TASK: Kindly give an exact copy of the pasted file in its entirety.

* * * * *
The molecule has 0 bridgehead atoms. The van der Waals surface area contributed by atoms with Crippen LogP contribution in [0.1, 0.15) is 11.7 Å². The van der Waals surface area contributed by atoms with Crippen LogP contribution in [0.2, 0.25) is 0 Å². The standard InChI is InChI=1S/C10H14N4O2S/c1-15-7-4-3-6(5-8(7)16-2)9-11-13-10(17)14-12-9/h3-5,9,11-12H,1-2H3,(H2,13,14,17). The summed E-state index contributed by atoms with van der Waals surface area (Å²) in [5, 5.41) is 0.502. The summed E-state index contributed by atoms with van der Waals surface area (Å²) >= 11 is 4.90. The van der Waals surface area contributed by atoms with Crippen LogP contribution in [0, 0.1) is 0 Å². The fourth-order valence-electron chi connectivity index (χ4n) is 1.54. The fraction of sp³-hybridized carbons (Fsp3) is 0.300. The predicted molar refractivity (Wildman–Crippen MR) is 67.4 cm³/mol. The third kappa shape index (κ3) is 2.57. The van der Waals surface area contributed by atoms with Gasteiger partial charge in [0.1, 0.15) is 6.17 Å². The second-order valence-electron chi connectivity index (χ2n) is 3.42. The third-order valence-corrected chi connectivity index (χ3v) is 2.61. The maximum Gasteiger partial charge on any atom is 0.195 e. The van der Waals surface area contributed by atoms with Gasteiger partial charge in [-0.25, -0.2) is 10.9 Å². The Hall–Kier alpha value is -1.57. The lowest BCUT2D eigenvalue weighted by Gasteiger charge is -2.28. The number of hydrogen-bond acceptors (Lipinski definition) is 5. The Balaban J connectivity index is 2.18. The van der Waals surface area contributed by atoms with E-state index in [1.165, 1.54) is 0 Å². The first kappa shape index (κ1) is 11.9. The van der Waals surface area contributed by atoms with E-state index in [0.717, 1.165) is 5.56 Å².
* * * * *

The molecule has 0 bridgehead atoms. The van der Waals surface area contributed by atoms with Crippen LogP contribution in [0.1, 0.15) is 11.7 Å². The van der Waals surface area contributed by atoms with Crippen LogP contribution in [0.2, 0.25) is 0 Å². The standard InChI is InChI=1S/C10H14N4O2S/c1-15-7-4-3-6(5-8(7)16-2)9-11-13-10(17)14-12-9/h3-5,9,11-12H,1-2H3,(H2,13,14,17). The summed E-state index contributed by atoms with van der Waals surface area (Å²) in [5, 5.41) is 0.502. The summed E-state index contributed by atoms with van der Waals surface area (Å²) >= 11 is 4.90. The van der Waals surface area contributed by atoms with Crippen LogP contribution in [0, 0.1) is 0 Å². The fourth-order valence-electron chi connectivity index (χ4n) is 1.54. The fraction of sp³-hybridized carbons (Fsp3) is 0.300. The predicted molar refractivity (Wildman–Crippen MR) is 67.4 cm³/mol. The third kappa shape index (κ3) is 2.57. The van der Waals surface area contributed by atoms with Gasteiger partial charge in [0.1, 0.15) is 6.17 Å². The second-order valence-electron chi connectivity index (χ2n) is 3.42. The third-order valence-corrected chi connectivity index (χ3v) is 2.61. The maximum Gasteiger partial charge on any atom is 0.195 e. The van der Waals surface area contributed by atoms with Gasteiger partial charge in [-0.25, -0.2) is 10.9 Å². The Hall–Kier alpha value is -1.57. The lowest BCUT2D eigenvalue weighted by Gasteiger charge is -2.28. The number of hydrogen-bond acceptors (Lipinski definition) is 5. The Balaban J connectivity index is 2.18. The van der Waals surface area contributed by atoms with E-state index in [1.165, 1.54) is 0 Å². The first kappa shape index (κ1) is 11.9. The van der Waals surface area contributed by atoms with E-state index in [0.717, 1.165) is 5.56 Å².